In times of great strife, decent human beings put aside ideological issues to come together as one and celebrate humanity. As just one example, Taiwanese architect Hsieh Ying-chun (, in his native tongue) designed and oversaw the rebuilding of residences of a small tribe, the Thao, that were destroyed in a major earthquake in 1999. This giant of architecture didn't have to set his life aside in order to help the needy, but he did so, and he has dedicated his life since to constructing affordable housing for the impoverished.
So. Now we face a tanking global economy that is beginning to atrophy a few of my sturdiest and most untouchable offshore accounts. Our woefully inexperienced president-elect seems more interested in making videos of himself and posting them on the Internets than assisting poor, starving U.S. automakers. And what does that pinnacle of Seattle journalism, The Stranger, "Seattle's Only Newspaper," do about this terrible crisis? Provide a sober analysis of the dire situation and enlist several economists to put forth plans that even our incoming infant-in-chief can comprehend and put to good use?
Of course not. DOMINIC HOLDEN, ELI SANDERS, and DAVID SCHMADER instead decided to waste exorbitant amounts of space with giant photographs of a group of angry sodomites who are upset that they can't play house in California. The photos—which include nudity, wretched indulgences, and a staggering lack of self-awareness—also celebrate a religious intolerance that I have not seen in this country since the Great Tacoman Anti-Semitic Riots of '38. That these nattering "reporters" of the fictional and obscure decided to blame the intolerance that their bizarre and impractical (and rather messy) lifestyle choice attracts on the Mormon Church goes beyond irresponsible journalism. It's baffling and not a little Third-Reichish, although without even the snappy uniforms to their credit.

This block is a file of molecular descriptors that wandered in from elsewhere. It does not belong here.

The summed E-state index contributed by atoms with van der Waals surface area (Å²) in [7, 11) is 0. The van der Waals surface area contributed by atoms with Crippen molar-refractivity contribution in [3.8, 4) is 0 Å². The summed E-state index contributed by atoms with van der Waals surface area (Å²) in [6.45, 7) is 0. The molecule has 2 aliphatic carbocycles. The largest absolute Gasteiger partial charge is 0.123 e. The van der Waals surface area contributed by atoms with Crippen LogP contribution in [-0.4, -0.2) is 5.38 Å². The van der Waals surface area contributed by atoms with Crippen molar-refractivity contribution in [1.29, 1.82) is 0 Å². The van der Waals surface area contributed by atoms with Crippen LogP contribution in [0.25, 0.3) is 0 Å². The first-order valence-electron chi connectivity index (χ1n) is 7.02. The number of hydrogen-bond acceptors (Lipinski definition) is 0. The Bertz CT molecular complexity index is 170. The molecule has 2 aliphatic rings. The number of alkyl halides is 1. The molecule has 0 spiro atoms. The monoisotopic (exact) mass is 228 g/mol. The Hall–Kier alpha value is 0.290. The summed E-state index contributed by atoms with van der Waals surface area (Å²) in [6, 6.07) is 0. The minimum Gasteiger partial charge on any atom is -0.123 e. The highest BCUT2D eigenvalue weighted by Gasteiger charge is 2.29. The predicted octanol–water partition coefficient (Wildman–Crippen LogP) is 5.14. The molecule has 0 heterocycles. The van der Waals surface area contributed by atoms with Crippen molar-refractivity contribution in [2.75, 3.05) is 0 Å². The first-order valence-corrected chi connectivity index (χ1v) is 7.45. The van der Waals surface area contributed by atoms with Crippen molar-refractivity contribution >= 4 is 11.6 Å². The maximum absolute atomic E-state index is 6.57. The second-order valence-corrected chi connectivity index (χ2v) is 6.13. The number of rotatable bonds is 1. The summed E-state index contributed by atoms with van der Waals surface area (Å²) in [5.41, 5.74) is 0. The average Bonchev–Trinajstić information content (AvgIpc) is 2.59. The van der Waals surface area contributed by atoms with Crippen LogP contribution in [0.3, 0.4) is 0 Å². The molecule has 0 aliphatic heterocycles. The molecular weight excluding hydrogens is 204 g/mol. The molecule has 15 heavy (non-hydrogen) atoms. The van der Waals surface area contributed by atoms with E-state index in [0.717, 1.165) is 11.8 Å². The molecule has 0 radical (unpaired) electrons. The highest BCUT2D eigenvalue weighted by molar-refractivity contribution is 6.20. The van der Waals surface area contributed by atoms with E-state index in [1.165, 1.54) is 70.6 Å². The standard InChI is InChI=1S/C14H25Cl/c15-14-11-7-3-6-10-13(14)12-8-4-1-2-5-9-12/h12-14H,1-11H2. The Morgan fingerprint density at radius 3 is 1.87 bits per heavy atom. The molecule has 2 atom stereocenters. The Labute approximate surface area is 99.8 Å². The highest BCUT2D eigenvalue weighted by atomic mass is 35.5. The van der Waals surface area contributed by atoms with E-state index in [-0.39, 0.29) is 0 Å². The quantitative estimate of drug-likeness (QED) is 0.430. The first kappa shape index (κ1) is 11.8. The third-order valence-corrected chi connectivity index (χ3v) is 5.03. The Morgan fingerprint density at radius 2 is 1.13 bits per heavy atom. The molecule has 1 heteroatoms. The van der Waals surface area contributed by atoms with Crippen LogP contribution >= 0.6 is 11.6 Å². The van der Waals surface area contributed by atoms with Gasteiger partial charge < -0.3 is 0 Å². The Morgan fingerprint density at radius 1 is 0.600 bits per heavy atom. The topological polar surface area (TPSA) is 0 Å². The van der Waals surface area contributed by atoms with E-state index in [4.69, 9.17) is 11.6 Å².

Perhaps in order to balance this cavalcade of deviance and hate-mongering, Mr. Holden has also written a story this week about Treehouse, an organization that assists foster children. While the story is basically well written, and the cause is beyond reproach, I'd like to assure Mr. Holden that these efforts to redeem his anti-LDS bigotry of a scant few pages before is far too little, way too late. Though I don't claim to fully understand the ways of the Mormons (including the success of their lucrative tithing scheme, which, to be honest, I wish I'd thought of first), I am sure there is now a special stool in Mormon hell awaiting Mr. Holden, right next to the unbaptized Mayans, and I secretly harbor a hope that I will be able to witness his suffering from my righteous perch in Anglican heaven.
In other news, Mr. Sanders gloats about a few journalists who have lost their jobs. At least they didn't have to sell their souls to retain a meager hundred-dollars-a-week salary, Mr. Sanders. Even unemployed, they are still journalists, which is more than anyone at your little angel dust–addled weekly reader can say.